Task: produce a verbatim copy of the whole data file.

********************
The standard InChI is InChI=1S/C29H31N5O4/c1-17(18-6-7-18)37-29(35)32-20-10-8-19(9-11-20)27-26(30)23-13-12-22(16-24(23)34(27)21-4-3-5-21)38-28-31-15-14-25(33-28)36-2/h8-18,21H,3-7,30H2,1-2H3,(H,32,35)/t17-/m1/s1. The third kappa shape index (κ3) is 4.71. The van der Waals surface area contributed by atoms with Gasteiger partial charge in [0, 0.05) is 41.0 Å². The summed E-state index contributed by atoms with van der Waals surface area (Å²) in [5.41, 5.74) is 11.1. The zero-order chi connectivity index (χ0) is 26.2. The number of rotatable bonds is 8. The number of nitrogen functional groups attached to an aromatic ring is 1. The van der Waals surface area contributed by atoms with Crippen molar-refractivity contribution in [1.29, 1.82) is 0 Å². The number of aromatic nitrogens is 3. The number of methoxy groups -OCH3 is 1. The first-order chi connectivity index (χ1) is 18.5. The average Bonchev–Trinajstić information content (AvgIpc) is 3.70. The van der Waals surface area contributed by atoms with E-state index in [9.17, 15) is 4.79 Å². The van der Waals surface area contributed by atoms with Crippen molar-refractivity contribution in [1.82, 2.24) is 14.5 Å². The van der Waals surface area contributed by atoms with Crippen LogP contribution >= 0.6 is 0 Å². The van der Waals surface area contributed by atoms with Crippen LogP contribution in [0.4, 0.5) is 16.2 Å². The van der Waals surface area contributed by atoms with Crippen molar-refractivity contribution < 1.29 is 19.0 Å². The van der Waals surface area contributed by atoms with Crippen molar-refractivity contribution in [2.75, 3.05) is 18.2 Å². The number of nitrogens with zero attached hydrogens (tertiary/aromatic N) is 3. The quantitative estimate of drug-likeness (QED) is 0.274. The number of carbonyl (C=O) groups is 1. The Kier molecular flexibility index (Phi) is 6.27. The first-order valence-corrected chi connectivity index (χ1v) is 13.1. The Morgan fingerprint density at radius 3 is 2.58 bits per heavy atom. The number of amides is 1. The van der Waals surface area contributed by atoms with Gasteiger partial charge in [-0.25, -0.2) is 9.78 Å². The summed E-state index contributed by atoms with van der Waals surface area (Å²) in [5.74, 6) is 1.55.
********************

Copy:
The standard InChI is InChI=1S/C29H31N5O4/c1-17(18-6-7-18)37-29(35)32-20-10-8-19(9-11-20)27-26(30)23-13-12-22(16-24(23)34(27)21-4-3-5-21)38-28-31-15-14-25(33-28)36-2/h8-18,21H,3-7,30H2,1-2H3,(H,32,35)/t17-/m1/s1. The third kappa shape index (κ3) is 4.71. The van der Waals surface area contributed by atoms with Gasteiger partial charge in [0, 0.05) is 41.0 Å². The summed E-state index contributed by atoms with van der Waals surface area (Å²) in [5.41, 5.74) is 11.1. The zero-order chi connectivity index (χ0) is 26.2. The number of rotatable bonds is 8. The number of nitrogen functional groups attached to an aromatic ring is 1. The van der Waals surface area contributed by atoms with Crippen molar-refractivity contribution in [1.29, 1.82) is 0 Å². The number of aromatic nitrogens is 3. The number of methoxy groups -OCH3 is 1. The first-order chi connectivity index (χ1) is 18.5. The average Bonchev–Trinajstić information content (AvgIpc) is 3.70. The van der Waals surface area contributed by atoms with E-state index in [9.17, 15) is 4.79 Å². The van der Waals surface area contributed by atoms with Crippen molar-refractivity contribution in [1.82, 2.24) is 14.5 Å². The van der Waals surface area contributed by atoms with Crippen LogP contribution >= 0.6 is 0 Å². The van der Waals surface area contributed by atoms with Crippen LogP contribution in [0.4, 0.5) is 16.2 Å². The van der Waals surface area contributed by atoms with Crippen molar-refractivity contribution < 1.29 is 19.0 Å². The van der Waals surface area contributed by atoms with Crippen molar-refractivity contribution in [2.75, 3.05) is 18.2 Å². The number of nitrogens with zero attached hydrogens (tertiary/aromatic N) is 3. The quantitative estimate of drug-likeness (QED) is 0.274. The number of carbonyl (C=O) groups is 1. The Kier molecular flexibility index (Phi) is 6.27. The first-order valence-corrected chi connectivity index (χ1v) is 13.1. The Morgan fingerprint density at radius 3 is 2.58 bits per heavy atom. The number of amides is 1. The van der Waals surface area contributed by atoms with Gasteiger partial charge in [-0.25, -0.2) is 9.78 Å². The summed E-state index contributed by atoms with van der Waals surface area (Å²) in [5.74, 6) is 1.55.